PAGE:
10 ways to spend less
If the last few years have shown us anything it's that austerity is important. The days of indulgence are over and rightly so. But nobody wants to have to give up all of life's pleasures. Here are ten easy tips for cutting down on what you spend.
1. Clear your credit card
A typical credit card has an annual interest rate of around 17.9%. If you owe £1000 on your card for the course of a year you will end up paying £179 more than you need to. One way of spending less is clearing your credit card and the easiest way of doing so is to transfer your balance to a balance free transfer card.
2. Review your mobile
Gone are the days when mobile phones were reserved for city boys and rich kids. Nowadays everyone has a mobile, from 13-year old kids obsessed with texting to old age pensioners who use their phones for emergencies only.
But many of us are on the wrong tariff. Indeed, some people may actually be better off on a pay-as-you-go tariff. If you pay £30 a month for your phone but only make a couple of calls you could be better off topping up £10 on a PAYG tariff and saving yourself £240 a year.
Make some extra cash for yourself by selling your old mobile
3. Buy own brand goods
Spending less on your supermarket bill is easier than you think.
It may be second nature to you to buy brand name products but have you ever looked into how much you could save by buying own-brand products?
Take a look at some basics – a loaf of Warburton's Danish bread is 75p but a loaf of Asda's own Danish bread is just 53p. And at Tesco, a bottle of Fairy Clean and Care washing-up liquid will set you back £1.50 for 433ml. But a 500ml bottle of Asda's own Daisy washing up liquid costs just 60p.
4. Cancel television packages
Sky TV is a luxury and in good times why shouldn't you treat yourselves to your favourite sports, movie and music channels? But in this SOBER age your TV package should be one of the first things to go when you want to spend less money.
5. Bring a packed lunch to work
It sounds obvious but bringing a lunch to work is one of the simplest ways of saving money yet one of the most neglected. Many of us spend around £4 or £5 a day on lunch.
Make sandwiches to bring to the office or make a little extra dinner each night and pack it in Tupperware and you could save yourself around £20 a week.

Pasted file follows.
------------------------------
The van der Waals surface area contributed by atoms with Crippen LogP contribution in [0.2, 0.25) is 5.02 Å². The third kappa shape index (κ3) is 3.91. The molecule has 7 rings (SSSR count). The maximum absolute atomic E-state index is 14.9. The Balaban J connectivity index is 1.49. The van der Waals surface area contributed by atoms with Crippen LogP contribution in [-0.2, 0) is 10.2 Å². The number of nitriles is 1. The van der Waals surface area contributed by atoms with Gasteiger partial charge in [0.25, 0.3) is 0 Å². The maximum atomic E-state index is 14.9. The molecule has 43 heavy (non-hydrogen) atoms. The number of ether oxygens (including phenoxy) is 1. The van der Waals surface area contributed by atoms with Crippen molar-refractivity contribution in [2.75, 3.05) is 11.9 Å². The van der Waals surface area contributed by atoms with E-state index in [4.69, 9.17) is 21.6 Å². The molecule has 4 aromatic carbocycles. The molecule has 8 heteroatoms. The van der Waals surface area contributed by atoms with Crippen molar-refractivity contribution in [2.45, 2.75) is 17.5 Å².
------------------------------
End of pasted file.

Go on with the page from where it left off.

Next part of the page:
6. Book travel early
Anyone who travels by train regularly will know how pricey it can be. But if you plan ahead and book in advance you could save a small fortune. But remember that a lot of these tickets only go on sale 12 weeks before travel. Book a journey before then and you'll pay more.
7. Make the most of offers
8. Cancel your gym membership
Okay, so the idea was to lose weight, tone up and get a body like an aerobics instructor by the end of 2014 - and how many times did you actually go the gym? Tallying up the amount of workouts you had may make you question your willpower but it should also make you question your spending.
The average gym membership is around £50 and in London you can pay up to £120 a month. If you know you barely go then this is one expense you can certainly do without. If you do want to keep visiting the gym why not use your local authority gym which can cost around £15-£20 a month but many also off a pay-as-you-use service.
9. Pack up smoking
You may plan each year to give up the smoking habit but if protecting your health doesn't give you enough ammunition then perhaps protecting your bank balance will. If you smoke 20 cigarettes a day you could spend over £2000 a year! If going cold turkey isn't feasible at least make an effort to cut down.
10. Learn to budget
The final tip is the most simple but also the most effective. If you spend more than you earn you're going to get in trouble. Learn to keep track of everything you're spending to make sure you know where your money is going and avoid being left struggling at the end of the month.
Used by the holder to buy goods and services, credit cards also have a monthly or annual spending limit, which may be raised or lowered depending on the creditworthiness of the cardholder. But unlike charge cards, borrowers aren’t forced to pay the balance off in full every month and, as long as they make a stated minimum payment, can carry a balance from one month to the next, generating compound interest. As the issuing company is effectively giving you a short-term loan, most credit cards have variable and relatively high interest rates. Allowing the interest to compound for too long may result in dire financial straits.